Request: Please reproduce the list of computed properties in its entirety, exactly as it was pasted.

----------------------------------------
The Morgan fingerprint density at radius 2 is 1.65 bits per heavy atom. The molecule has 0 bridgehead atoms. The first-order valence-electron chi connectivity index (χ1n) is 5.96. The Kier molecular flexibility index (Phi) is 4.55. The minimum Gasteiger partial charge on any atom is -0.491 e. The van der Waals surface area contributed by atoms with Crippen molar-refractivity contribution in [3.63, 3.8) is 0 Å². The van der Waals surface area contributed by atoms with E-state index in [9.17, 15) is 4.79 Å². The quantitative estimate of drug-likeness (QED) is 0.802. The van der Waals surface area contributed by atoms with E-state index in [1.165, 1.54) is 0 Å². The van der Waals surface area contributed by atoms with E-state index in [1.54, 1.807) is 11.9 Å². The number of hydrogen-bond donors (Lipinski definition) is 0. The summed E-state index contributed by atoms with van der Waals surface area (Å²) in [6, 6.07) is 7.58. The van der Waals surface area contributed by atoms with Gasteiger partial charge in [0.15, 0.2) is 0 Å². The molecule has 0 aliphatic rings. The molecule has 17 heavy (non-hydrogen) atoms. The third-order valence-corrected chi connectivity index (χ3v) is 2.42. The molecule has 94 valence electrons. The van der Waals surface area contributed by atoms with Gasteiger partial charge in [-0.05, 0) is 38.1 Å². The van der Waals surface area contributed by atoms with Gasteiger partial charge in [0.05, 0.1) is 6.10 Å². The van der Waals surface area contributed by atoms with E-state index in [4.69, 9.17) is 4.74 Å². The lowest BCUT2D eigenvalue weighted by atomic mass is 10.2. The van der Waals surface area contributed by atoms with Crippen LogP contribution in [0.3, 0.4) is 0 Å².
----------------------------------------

The Morgan fingerprint density at radius 2 is 1.65 bits per heavy atom. The molecule has 0 bridgehead atoms. The first-order valence-electron chi connectivity index (χ1n) is 5.96. The Kier molecular flexibility index (Phi) is 4.55. The minimum Gasteiger partial charge on any atom is -0.491 e. The van der Waals surface area contributed by atoms with Crippen molar-refractivity contribution in [3.63, 3.8) is 0 Å². The van der Waals surface area contributed by atoms with E-state index in [9.17, 15) is 4.79 Å². The quantitative estimate of drug-likeness (QED) is 0.802. The van der Waals surface area contributed by atoms with E-state index in [1.165, 1.54) is 0 Å². The van der Waals surface area contributed by atoms with E-state index in [1.54, 1.807) is 11.9 Å². The number of hydrogen-bond donors (Lipinski definition) is 0. The summed E-state index contributed by atoms with van der Waals surface area (Å²) in [6, 6.07) is 7.58. The van der Waals surface area contributed by atoms with Gasteiger partial charge in [0.15, 0.2) is 0 Å². The molecule has 0 aliphatic rings. The molecule has 17 heavy (non-hydrogen) atoms. The third-order valence-corrected chi connectivity index (χ3v) is 2.42. The molecule has 94 valence electrons. The van der Waals surface area contributed by atoms with Gasteiger partial charge in [-0.05, 0) is 38.1 Å². The van der Waals surface area contributed by atoms with Gasteiger partial charge in [0.05, 0.1) is 6.10 Å². The van der Waals surface area contributed by atoms with E-state index in [4.69, 9.17) is 4.74 Å². The lowest BCUT2D eigenvalue weighted by atomic mass is 10.2. The van der Waals surface area contributed by atoms with Crippen LogP contribution in [0.3, 0.4) is 0 Å².